For those tempted to dismiss these accusations as a “conspiracy theory”, let us look at the following facts. First, the US and the mass media blatantly lied about the burning of the “aid” truck just two weeks ago. Furthermore, what credibility has Marco Rubio got? Yesterday, he tweeted there had been an explosion at a “German Dam”, when in reality a Venezuelan opposition journalist by the name of Germán Dam had reported an explosion at a power substation.

In an even more callous twist, Rubio “reported” 80 babies having died at a hospital in Maracaibo due to the blackout, only to be corrected by the chief of the Wall Street Journal South America Bureau: the hospital had recorded no neonatal deaths. None. Zero. Ninguna. Why should we believe anything these people say?

Secondly, such an attack is possible and has been carried out before, even on Supervisory Control and Data Acquisition systems that are not online. For those interested, just look up the US-and-Israeli-made Stuxnet virus, which was used to attack Iran’s nuclear power programme in 2010. That virus specifically attacked Siemens control systems, like many of those that run the El Guri turbines. An article in Forbes by a specialist admits:

In the case of Venezuela, the idea of a government like the United States remotely interfering with its power grid is actually quite realistic... Given the U.S. government's longstanding concern with Venezuela’s government, it is likely that the U.S. already maintains a deep presence within the country's national infrastructure grid, making it relatively straightforward to interfere with grid operations. The country’s outdated internet and power infrastructure present few formidable challenges to such operations and make it relatively easy to remove any traces of foreign intervention. Widespread power and connectivity outages like the one Venezuela experienced last week are also straight from the modern cyber playbook” [my emphasis].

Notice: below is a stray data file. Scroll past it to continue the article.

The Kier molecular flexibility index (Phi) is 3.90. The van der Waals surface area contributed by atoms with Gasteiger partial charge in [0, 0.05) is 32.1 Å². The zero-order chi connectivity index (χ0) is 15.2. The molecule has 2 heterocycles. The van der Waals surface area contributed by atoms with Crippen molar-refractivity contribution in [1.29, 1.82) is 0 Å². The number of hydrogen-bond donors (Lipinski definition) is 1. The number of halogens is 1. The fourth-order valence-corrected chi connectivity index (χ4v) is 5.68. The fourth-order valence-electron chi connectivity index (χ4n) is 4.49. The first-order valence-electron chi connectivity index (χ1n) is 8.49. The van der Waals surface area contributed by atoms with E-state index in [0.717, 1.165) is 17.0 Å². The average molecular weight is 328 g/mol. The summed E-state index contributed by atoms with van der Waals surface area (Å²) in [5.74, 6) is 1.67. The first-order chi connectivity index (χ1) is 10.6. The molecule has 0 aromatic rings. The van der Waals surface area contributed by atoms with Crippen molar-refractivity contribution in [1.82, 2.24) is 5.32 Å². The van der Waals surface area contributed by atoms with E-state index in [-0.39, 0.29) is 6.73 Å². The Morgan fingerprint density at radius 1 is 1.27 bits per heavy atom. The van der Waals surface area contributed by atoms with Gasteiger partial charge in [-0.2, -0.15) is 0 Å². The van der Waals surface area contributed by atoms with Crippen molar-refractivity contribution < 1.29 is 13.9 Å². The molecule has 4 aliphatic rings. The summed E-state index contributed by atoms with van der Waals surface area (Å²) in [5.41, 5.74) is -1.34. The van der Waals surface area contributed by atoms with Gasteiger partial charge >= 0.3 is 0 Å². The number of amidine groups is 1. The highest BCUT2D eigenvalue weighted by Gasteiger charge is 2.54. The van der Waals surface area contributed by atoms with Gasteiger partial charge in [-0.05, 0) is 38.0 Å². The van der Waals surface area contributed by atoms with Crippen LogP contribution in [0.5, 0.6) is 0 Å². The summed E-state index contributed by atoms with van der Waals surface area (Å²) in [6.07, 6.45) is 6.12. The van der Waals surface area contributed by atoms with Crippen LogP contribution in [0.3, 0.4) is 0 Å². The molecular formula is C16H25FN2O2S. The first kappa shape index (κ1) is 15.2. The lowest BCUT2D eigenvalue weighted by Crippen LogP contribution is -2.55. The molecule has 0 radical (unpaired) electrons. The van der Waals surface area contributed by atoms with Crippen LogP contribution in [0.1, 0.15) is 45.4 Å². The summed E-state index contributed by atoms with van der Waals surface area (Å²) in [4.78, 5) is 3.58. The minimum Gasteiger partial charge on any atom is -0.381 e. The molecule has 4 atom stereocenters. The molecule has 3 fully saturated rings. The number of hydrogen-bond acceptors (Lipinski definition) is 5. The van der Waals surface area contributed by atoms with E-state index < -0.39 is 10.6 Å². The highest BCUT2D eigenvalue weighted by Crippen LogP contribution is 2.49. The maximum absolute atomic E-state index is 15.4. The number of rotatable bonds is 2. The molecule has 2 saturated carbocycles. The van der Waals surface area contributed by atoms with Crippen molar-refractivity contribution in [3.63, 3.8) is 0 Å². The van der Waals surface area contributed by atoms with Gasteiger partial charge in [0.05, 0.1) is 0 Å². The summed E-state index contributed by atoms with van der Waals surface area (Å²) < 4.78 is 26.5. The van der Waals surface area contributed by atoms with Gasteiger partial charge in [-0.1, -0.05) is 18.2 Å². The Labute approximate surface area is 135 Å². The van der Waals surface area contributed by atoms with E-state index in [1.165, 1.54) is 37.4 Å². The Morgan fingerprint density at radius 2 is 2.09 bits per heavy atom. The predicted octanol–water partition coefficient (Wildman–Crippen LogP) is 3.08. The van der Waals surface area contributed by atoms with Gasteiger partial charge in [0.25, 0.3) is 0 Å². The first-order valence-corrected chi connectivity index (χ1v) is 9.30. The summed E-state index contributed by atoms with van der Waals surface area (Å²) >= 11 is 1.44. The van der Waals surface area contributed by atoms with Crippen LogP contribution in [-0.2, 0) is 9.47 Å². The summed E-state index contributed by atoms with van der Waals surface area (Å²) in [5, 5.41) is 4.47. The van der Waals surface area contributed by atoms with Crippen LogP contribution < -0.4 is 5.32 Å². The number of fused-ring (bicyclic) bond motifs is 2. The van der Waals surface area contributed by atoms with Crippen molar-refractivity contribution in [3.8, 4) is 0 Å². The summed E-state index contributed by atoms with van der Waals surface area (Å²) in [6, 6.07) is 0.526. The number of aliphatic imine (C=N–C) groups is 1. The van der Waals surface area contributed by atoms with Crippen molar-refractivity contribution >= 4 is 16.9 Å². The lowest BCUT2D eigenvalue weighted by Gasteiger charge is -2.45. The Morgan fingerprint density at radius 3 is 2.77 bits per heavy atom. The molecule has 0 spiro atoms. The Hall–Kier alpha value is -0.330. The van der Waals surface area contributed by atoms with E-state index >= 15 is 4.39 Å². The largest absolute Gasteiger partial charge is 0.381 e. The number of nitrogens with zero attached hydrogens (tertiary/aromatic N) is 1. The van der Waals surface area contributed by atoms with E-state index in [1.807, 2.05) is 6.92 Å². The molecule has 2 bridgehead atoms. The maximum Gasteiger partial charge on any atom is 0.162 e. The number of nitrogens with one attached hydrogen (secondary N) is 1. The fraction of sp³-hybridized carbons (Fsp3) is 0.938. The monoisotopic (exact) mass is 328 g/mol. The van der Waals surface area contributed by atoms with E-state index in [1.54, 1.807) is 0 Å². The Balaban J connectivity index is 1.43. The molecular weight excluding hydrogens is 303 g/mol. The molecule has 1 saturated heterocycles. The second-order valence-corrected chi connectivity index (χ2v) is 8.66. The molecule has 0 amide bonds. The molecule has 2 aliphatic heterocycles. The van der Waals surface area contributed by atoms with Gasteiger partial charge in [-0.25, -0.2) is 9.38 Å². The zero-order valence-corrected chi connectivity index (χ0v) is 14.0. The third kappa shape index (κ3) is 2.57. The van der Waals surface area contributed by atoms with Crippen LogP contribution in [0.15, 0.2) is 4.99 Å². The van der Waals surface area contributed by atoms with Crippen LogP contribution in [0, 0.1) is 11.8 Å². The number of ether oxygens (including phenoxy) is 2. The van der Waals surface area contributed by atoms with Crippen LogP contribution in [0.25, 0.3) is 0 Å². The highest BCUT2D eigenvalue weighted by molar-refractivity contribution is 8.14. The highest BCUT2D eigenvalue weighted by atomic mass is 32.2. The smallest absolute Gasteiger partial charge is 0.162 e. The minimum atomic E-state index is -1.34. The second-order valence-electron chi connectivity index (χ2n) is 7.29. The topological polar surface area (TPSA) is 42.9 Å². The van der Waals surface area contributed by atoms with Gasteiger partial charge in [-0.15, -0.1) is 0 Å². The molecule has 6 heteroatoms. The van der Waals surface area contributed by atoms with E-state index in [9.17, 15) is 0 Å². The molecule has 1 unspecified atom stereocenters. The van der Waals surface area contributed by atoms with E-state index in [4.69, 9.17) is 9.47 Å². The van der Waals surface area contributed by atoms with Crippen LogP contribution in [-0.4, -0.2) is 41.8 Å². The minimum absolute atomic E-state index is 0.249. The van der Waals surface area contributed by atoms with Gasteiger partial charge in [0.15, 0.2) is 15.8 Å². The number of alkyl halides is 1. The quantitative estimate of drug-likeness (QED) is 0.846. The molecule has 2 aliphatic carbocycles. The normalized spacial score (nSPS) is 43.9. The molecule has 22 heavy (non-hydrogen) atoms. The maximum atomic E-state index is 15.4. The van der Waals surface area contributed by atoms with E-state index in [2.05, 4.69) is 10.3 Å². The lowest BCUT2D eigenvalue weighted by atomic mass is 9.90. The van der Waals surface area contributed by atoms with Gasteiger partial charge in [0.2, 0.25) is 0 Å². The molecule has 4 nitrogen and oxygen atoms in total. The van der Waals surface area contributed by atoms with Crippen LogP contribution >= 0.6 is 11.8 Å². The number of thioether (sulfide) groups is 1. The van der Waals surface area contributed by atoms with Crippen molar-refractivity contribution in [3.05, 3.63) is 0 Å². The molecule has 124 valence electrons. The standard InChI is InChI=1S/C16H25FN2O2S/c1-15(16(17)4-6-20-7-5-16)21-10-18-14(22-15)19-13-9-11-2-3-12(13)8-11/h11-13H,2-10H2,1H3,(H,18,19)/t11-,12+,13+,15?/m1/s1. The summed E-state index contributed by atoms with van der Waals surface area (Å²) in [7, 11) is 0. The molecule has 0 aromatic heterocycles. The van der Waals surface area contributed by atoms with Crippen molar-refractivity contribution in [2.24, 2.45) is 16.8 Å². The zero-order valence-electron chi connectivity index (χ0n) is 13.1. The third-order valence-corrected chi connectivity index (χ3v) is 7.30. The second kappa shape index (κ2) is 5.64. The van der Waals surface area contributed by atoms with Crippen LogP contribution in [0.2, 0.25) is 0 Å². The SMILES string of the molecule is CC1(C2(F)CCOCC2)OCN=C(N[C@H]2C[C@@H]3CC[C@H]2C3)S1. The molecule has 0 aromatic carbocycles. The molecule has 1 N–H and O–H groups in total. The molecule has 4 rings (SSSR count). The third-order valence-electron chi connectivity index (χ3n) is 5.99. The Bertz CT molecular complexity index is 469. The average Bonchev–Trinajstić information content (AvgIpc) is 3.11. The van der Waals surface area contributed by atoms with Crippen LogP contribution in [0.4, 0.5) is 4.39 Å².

While the article in the end says a different scenario is highly likely, it nevertheless highlights “the inability to definitively discount U.S. or other foreign intervention”.

Third, there is the matter of timing. The coup was stalling. Guaidó had returned to the country but was clearly losing momentum. What better time to implement a major attack on the electricity grid, to demonstrate that the government is not in control, turn the population against the government and further intensify the propaganda about “humanitarian crisis” and “chaos”? Minutes after the outage was reported, Rubio, Bolton and Guaidó were already furiously and callously tweeting blame for the government and almost gloating at peoples’ suffering. The blackout has also taken place just days before the arrival of the EU International Contact Group mission which is to investigate in situ whether there is a “humanitarian crisis” or not. How convenient!

Of course, to any explanation of the blackout, its severity and its prolonged nature, we must add several other factors.

One is the fact that the Venezuelan grid has been starved of investment and maintenance for several years, something the left wing of the Bolivarian movement has discussed openly. The US is quick to point out this as the main cause, forgetting that sanctions have prevented the country from re-negotiating its foreign debt, which has sucked in an increasing amount of the country’s foreign reserves. We must add that the Maduro government has chosen to pay the foreign debt and hand over preferential dollars to the capitalists rather than use these reserves differently. This means that sabotage is taking place in a system that has already been weakened and therefore can be more easily damaged.

Another is the fact that thousands of workers have left their jobs in the industry as a result of the economic crisis which has destroyed completely the purchasing power of wages. The first to leave were the more experienced and highly skilled, precisely those who will be needed most now when it comes to bringing back a very delicate and finely tuned system. This process of abandonment was aggravated after the last currency conversion in August 2018, when the government destroyed collective bargaining and wage differentials in the public sector.